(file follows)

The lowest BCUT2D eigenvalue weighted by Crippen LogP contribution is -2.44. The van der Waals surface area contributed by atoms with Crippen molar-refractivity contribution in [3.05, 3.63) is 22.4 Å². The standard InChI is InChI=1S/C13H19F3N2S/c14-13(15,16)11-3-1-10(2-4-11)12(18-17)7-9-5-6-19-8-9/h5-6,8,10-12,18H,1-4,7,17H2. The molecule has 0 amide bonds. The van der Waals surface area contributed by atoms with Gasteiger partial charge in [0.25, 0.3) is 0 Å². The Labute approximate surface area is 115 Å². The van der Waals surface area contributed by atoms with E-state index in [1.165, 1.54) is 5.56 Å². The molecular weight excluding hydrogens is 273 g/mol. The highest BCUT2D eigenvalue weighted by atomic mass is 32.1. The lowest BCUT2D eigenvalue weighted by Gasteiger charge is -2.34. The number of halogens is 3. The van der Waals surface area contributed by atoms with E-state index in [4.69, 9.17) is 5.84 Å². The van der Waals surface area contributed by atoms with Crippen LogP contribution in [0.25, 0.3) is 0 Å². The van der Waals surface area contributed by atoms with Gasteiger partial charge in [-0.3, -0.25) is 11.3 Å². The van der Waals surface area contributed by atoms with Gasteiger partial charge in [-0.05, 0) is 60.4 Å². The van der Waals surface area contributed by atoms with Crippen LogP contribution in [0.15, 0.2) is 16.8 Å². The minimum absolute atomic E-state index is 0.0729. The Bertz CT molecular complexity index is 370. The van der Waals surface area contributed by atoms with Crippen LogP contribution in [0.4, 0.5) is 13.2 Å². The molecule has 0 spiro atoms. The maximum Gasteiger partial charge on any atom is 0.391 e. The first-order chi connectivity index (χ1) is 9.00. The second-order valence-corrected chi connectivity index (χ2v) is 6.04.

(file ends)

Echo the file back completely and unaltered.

The lowest BCUT2D eigenvalue weighted by Crippen LogP contribution is -2.44. The van der Waals surface area contributed by atoms with Crippen molar-refractivity contribution in [3.05, 3.63) is 22.4 Å². The standard InChI is InChI=1S/C13H19F3N2S/c14-13(15,16)11-3-1-10(2-4-11)12(18-17)7-9-5-6-19-8-9/h5-6,8,10-12,18H,1-4,7,17H2. The molecule has 0 amide bonds. The van der Waals surface area contributed by atoms with Gasteiger partial charge in [0.25, 0.3) is 0 Å². The Labute approximate surface area is 115 Å². The van der Waals surface area contributed by atoms with E-state index in [1.165, 1.54) is 5.56 Å². The molecular weight excluding hydrogens is 273 g/mol. The highest BCUT2D eigenvalue weighted by atomic mass is 32.1. The lowest BCUT2D eigenvalue weighted by Gasteiger charge is -2.34. The number of halogens is 3. The van der Waals surface area contributed by atoms with E-state index in [4.69, 9.17) is 5.84 Å². The van der Waals surface area contributed by atoms with Crippen LogP contribution in [0.25, 0.3) is 0 Å². The van der Waals surface area contributed by atoms with Gasteiger partial charge in [-0.3, -0.25) is 11.3 Å². The van der Waals surface area contributed by atoms with Gasteiger partial charge in [-0.05, 0) is 60.4 Å². The van der Waals surface area contributed by atoms with Crippen LogP contribution in [0.15, 0.2) is 16.8 Å². The minimum absolute atomic E-state index is 0.0729. The Bertz CT molecular complexity index is 370. The van der Waals surface area contributed by atoms with Crippen LogP contribution in [0.4, 0.5) is 13.2 Å². The molecule has 0 spiro atoms. The maximum Gasteiger partial charge on any atom is 0.391 e. The first-order chi connectivity index (χ1) is 9.00. The second-order valence-corrected chi connectivity index (χ2v) is 6.04.